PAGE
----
It’s also clear that most, though not all, human beings have a general sense of right and wrong, and that we don’t always act accordingly.
This brings us to Jonathan Balcombe, who has written a number of articles here at PsychologyToday.com. In his latest Balcombe writes: “Marc Hauser is quoted [in Time Magazine] as saying that ‘animals have a myopic intelligence; they never experience the a-ha moment that a 2-year-old child gets.’ While one can sympathize with Hauser for the turmoil currently surrounding his research methods, I can’t sympathize with a statement like that.”
Dr. Balcombe then cites an old a 6-year-old study at Cambridge, showing that when some cattle learned to press their nose against a panel in order to gain access to food, they showed “signs of excitement,” while, a second group—whose access to food was provided independently of their panel presses—showed no such emotions.
The researchers concluded (kind of stupidly that), “This experiment found some, albeit inconclusive, indication that cattle may react emotionally to their own learning improvement.”
Dr. Balcombe paraphrases their conclusion thusly: “This study suggests that cows—and probably many other animals—can have ‘eureka’ moments, taking pleasure in their own learning achievements.”
I would heartily agree that cattle can react emotionally to their experiences. The problem comes when their emotions are described as resulting from an awareness of their own “learning achievements,” or is said to be consonant with the “a-ha” moment found in children.
"An--Ha Moment?" Hardly!
To me this is a glaring magnification of a simple cognitive process: the animal is put in a situation where its desire for food is frustrated, then, when the animal finds a resolution, it responds in an apparently joyful manner. This kind of happiness, while quite real, is consistent with Freud’s definition: “What we call happiness comes from the (preferably sudden) satisfaction of needs which have been dammed up to a high degree.”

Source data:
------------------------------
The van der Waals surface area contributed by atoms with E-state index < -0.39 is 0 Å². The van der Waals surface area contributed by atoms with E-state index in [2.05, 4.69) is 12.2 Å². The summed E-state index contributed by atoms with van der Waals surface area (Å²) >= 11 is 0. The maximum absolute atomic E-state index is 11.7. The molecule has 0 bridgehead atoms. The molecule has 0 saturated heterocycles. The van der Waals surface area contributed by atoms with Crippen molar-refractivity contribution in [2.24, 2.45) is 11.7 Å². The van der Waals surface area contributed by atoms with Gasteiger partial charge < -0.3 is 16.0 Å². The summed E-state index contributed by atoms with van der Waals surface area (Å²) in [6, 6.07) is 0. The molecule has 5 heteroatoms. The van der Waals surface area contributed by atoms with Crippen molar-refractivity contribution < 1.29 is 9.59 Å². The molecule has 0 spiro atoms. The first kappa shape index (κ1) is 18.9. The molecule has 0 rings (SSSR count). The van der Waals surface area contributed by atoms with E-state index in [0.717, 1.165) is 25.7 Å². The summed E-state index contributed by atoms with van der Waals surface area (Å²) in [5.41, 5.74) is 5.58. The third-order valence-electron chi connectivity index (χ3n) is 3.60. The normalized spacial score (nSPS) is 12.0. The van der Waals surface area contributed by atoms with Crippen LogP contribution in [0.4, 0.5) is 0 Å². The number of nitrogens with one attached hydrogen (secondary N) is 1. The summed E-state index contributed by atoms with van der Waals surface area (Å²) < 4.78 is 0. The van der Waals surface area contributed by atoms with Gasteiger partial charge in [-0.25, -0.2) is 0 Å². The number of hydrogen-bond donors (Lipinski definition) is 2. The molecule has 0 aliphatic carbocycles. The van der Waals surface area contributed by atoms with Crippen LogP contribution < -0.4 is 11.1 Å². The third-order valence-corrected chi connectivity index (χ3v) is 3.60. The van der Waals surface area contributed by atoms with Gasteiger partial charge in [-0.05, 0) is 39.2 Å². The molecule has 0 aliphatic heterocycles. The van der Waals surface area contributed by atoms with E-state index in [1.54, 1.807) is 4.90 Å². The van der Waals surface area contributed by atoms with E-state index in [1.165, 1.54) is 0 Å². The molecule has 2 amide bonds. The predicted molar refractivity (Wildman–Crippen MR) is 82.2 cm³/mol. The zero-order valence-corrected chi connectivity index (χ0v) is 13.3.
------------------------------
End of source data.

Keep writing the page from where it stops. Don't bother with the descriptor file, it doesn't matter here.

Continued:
It seems to me that this normal kind of release-of-tension moment is not remotely connected to the kind of “a-ha” moments children get when they realize that objects, actions, and people have names, and that the words attached to those objects, actions, and beings can be used and manipulated in an infinite (to them) variety of ways, or when they realize that their parents, siblings, friends, and pets have different points of view, or when they discover that not only do they have their own emotions but they can express their feelings with words, etc., etc.
Do cattle have any of these abilities? Surely Dr. Balcombe knows they do not, but he seems to act as if he wants us to believe something different, mostly, I think, because he wants us to stop eating meat (like Dr. Bekoff, Dr. Balcombe is a devout vegan).
Obscuring the Truth
I see a bit of irony here. Dr. Balcombe and I share a similar agenda: to prevent animals from being mistreated. The difference is that he seems to believe it’s necessary to shade, misrepresent or obscure the truth to achieve that goal. I don’t.
There’s another, more general irony. We teach our children not to lie, then we lie to them every chance we get. We also teach them that it’s okay to tell a “white” lie if it will prevent someone from being harmed, or will keep their feelings from being hurt. Dr. Balcombe seems to share this belief. But in my experience, the more we tell people that dogs know right from wrong, or that they’re “smarter than toddlers,” the more they’re liable to be abused and abandoned, left alone by the side of the road.
I wish Dr. Balcombe would recognize that these aren’t little white lies he’s telling. They can do some very serious harm to at least one species, the most faithful, devoted, and loving animal on earth, the domesticated dog.
Anyway, that’s how I see it.
“Life Is an Adventure—Where Will Your Dog Take You?”